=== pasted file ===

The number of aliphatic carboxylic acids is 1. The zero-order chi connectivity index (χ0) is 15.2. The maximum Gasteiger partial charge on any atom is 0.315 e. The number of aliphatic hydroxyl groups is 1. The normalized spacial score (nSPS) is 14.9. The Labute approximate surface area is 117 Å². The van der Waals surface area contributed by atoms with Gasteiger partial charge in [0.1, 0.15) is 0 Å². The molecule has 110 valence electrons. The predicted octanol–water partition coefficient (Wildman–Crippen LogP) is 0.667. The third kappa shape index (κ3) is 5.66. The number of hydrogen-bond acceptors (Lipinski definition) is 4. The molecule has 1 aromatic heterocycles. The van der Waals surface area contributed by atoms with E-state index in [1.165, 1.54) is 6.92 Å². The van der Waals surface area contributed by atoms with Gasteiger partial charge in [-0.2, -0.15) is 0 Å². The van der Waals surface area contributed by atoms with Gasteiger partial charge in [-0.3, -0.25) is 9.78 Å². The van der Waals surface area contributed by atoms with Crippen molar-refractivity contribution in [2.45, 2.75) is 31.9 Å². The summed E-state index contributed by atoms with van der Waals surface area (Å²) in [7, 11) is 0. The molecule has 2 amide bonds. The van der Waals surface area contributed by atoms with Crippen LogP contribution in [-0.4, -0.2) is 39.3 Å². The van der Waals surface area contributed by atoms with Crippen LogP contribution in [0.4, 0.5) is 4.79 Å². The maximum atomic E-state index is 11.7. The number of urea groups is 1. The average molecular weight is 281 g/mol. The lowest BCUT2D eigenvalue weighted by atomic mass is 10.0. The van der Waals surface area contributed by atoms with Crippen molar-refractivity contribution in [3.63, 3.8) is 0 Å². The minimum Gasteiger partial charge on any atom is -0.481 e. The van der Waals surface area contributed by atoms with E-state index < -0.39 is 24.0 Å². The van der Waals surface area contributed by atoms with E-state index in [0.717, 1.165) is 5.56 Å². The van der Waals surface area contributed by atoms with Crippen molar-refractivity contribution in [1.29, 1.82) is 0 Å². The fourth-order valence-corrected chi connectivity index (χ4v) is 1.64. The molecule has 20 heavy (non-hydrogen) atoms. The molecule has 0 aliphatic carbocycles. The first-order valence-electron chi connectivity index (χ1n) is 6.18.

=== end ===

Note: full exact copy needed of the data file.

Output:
The number of aliphatic carboxylic acids is 1. The zero-order chi connectivity index (χ0) is 15.2. The maximum Gasteiger partial charge on any atom is 0.315 e. The number of aliphatic hydroxyl groups is 1. The normalized spacial score (nSPS) is 14.9. The Labute approximate surface area is 117 Å². The van der Waals surface area contributed by atoms with Gasteiger partial charge in [0.1, 0.15) is 0 Å². The molecule has 110 valence electrons. The predicted octanol–water partition coefficient (Wildman–Crippen LogP) is 0.667. The third kappa shape index (κ3) is 5.66. The number of hydrogen-bond acceptors (Lipinski definition) is 4. The molecule has 1 aromatic heterocycles. The van der Waals surface area contributed by atoms with E-state index in [1.165, 1.54) is 6.92 Å². The van der Waals surface area contributed by atoms with Gasteiger partial charge in [-0.2, -0.15) is 0 Å². The van der Waals surface area contributed by atoms with Gasteiger partial charge in [-0.3, -0.25) is 9.78 Å². The van der Waals surface area contributed by atoms with Crippen molar-refractivity contribution in [2.45, 2.75) is 31.9 Å². The summed E-state index contributed by atoms with van der Waals surface area (Å²) in [7, 11) is 0. The molecule has 2 amide bonds. The van der Waals surface area contributed by atoms with Crippen LogP contribution in [-0.4, -0.2) is 39.3 Å². The van der Waals surface area contributed by atoms with Crippen LogP contribution in [0.4, 0.5) is 4.79 Å². The maximum atomic E-state index is 11.7. The number of urea groups is 1. The average molecular weight is 281 g/mol. The lowest BCUT2D eigenvalue weighted by atomic mass is 10.0. The van der Waals surface area contributed by atoms with Crippen molar-refractivity contribution in [3.63, 3.8) is 0 Å². The minimum Gasteiger partial charge on any atom is -0.481 e. The van der Waals surface area contributed by atoms with E-state index < -0.39 is 24.0 Å². The van der Waals surface area contributed by atoms with E-state index in [0.717, 1.165) is 5.56 Å². The van der Waals surface area contributed by atoms with Crippen molar-refractivity contribution in [1.29, 1.82) is 0 Å². The fourth-order valence-corrected chi connectivity index (χ4v) is 1.64. The molecule has 20 heavy (non-hydrogen) atoms. The molecule has 0 aliphatic carbocycles. The first-order valence-electron chi connectivity index (χ1n) is 6.18.